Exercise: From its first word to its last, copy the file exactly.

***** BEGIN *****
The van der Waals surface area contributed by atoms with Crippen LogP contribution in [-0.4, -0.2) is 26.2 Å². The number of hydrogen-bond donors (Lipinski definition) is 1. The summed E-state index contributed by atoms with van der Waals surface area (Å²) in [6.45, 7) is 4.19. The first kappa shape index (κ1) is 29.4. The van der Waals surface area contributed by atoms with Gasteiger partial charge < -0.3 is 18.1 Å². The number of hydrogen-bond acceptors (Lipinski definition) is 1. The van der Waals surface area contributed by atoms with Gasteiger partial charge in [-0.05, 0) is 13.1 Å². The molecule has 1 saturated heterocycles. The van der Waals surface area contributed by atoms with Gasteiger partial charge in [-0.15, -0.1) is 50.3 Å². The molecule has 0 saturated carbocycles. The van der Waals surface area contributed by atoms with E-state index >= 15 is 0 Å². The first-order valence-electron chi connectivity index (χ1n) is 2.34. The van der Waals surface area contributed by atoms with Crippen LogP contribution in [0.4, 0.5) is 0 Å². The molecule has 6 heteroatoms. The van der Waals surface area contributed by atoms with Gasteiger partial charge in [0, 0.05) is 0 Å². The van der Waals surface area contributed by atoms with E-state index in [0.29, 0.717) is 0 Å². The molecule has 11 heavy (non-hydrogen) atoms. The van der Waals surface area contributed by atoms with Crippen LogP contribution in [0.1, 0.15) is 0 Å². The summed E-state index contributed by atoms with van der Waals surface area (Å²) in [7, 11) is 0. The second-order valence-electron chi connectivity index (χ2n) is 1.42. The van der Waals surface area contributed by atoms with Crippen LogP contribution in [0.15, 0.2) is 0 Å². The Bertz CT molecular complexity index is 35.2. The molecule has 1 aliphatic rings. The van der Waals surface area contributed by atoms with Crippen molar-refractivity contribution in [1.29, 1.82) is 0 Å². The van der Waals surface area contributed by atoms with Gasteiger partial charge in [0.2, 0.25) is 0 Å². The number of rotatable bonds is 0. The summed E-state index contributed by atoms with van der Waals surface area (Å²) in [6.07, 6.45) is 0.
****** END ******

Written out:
The van der Waals surface area contributed by atoms with Crippen LogP contribution in [-0.4, -0.2) is 26.2 Å². The number of hydrogen-bond donors (Lipinski definition) is 1. The summed E-state index contributed by atoms with van der Waals surface area (Å²) in [6.45, 7) is 4.19. The first kappa shape index (κ1) is 29.4. The van der Waals surface area contributed by atoms with Gasteiger partial charge < -0.3 is 18.1 Å². The number of hydrogen-bond acceptors (Lipinski definition) is 1. The van der Waals surface area contributed by atoms with Gasteiger partial charge in [-0.05, 0) is 13.1 Å². The molecule has 1 saturated heterocycles. The van der Waals surface area contributed by atoms with Gasteiger partial charge in [-0.15, -0.1) is 50.3 Å². The molecule has 0 saturated carbocycles. The van der Waals surface area contributed by atoms with E-state index >= 15 is 0 Å². The first-order valence-electron chi connectivity index (χ1n) is 2.34. The van der Waals surface area contributed by atoms with Crippen LogP contribution in [0.4, 0.5) is 0 Å². The molecule has 6 heteroatoms. The van der Waals surface area contributed by atoms with Gasteiger partial charge in [0, 0.05) is 0 Å². The van der Waals surface area contributed by atoms with E-state index in [0.29, 0.717) is 0 Å². The molecule has 11 heavy (non-hydrogen) atoms. The van der Waals surface area contributed by atoms with Crippen LogP contribution in [0.1, 0.15) is 0 Å². The summed E-state index contributed by atoms with van der Waals surface area (Å²) in [7, 11) is 0. The second-order valence-electron chi connectivity index (χ2n) is 1.42. The van der Waals surface area contributed by atoms with Crippen LogP contribution in [0.15, 0.2) is 0 Å². The Bertz CT molecular complexity index is 35.2. The molecule has 1 aliphatic rings. The van der Waals surface area contributed by atoms with Crippen molar-refractivity contribution in [1.29, 1.82) is 0 Å². The van der Waals surface area contributed by atoms with Gasteiger partial charge in [0.2, 0.25) is 0 Å². The number of rotatable bonds is 0. The summed E-state index contributed by atoms with van der Waals surface area (Å²) in [6.07, 6.45) is 0.